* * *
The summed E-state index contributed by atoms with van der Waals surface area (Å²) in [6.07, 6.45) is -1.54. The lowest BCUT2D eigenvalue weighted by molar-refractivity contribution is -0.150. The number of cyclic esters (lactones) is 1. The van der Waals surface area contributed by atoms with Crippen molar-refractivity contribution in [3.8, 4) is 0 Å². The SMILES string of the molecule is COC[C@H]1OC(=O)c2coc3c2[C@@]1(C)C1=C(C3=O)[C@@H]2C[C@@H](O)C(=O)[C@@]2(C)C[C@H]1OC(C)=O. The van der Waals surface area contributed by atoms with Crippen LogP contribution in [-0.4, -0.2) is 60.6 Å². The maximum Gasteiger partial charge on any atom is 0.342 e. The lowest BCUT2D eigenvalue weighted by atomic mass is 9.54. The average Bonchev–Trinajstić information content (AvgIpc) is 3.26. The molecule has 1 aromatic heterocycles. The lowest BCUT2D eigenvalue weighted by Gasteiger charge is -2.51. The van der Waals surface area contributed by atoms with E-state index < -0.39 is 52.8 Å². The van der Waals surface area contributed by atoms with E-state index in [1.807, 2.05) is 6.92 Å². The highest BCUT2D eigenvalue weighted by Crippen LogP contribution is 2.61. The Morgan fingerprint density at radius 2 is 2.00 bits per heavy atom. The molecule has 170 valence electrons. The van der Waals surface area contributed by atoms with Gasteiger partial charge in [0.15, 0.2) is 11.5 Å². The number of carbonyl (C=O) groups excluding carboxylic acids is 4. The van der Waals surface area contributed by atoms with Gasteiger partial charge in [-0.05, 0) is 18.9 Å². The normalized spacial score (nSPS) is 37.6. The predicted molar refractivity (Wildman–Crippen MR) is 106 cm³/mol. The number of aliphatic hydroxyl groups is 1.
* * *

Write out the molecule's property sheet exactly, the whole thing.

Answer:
The summed E-state index contributed by atoms with van der Waals surface area (Å²) in [6.07, 6.45) is -1.54. The lowest BCUT2D eigenvalue weighted by molar-refractivity contribution is -0.150. The number of cyclic esters (lactones) is 1. The van der Waals surface area contributed by atoms with Crippen molar-refractivity contribution in [3.8, 4) is 0 Å². The SMILES string of the molecule is COC[C@H]1OC(=O)c2coc3c2[C@@]1(C)C1=C(C3=O)[C@@H]2C[C@@H](O)C(=O)[C@@]2(C)C[C@H]1OC(C)=O. The van der Waals surface area contributed by atoms with Crippen LogP contribution in [-0.4, -0.2) is 60.6 Å². The maximum Gasteiger partial charge on any atom is 0.342 e. The lowest BCUT2D eigenvalue weighted by atomic mass is 9.54. The average Bonchev–Trinajstić information content (AvgIpc) is 3.26. The molecule has 1 aromatic heterocycles. The lowest BCUT2D eigenvalue weighted by Gasteiger charge is -2.51. The van der Waals surface area contributed by atoms with E-state index < -0.39 is 52.8 Å². The van der Waals surface area contributed by atoms with E-state index in [1.807, 2.05) is 6.92 Å². The highest BCUT2D eigenvalue weighted by Crippen LogP contribution is 2.61. The Morgan fingerprint density at radius 2 is 2.00 bits per heavy atom. The molecule has 170 valence electrons. The van der Waals surface area contributed by atoms with Gasteiger partial charge in [0.15, 0.2) is 11.5 Å². The number of carbonyl (C=O) groups excluding carboxylic acids is 4. The van der Waals surface area contributed by atoms with Gasteiger partial charge in [-0.05, 0) is 18.9 Å². The normalized spacial score (nSPS) is 37.6. The predicted molar refractivity (Wildman–Crippen MR) is 106 cm³/mol. The number of aliphatic hydroxyl groups is 1.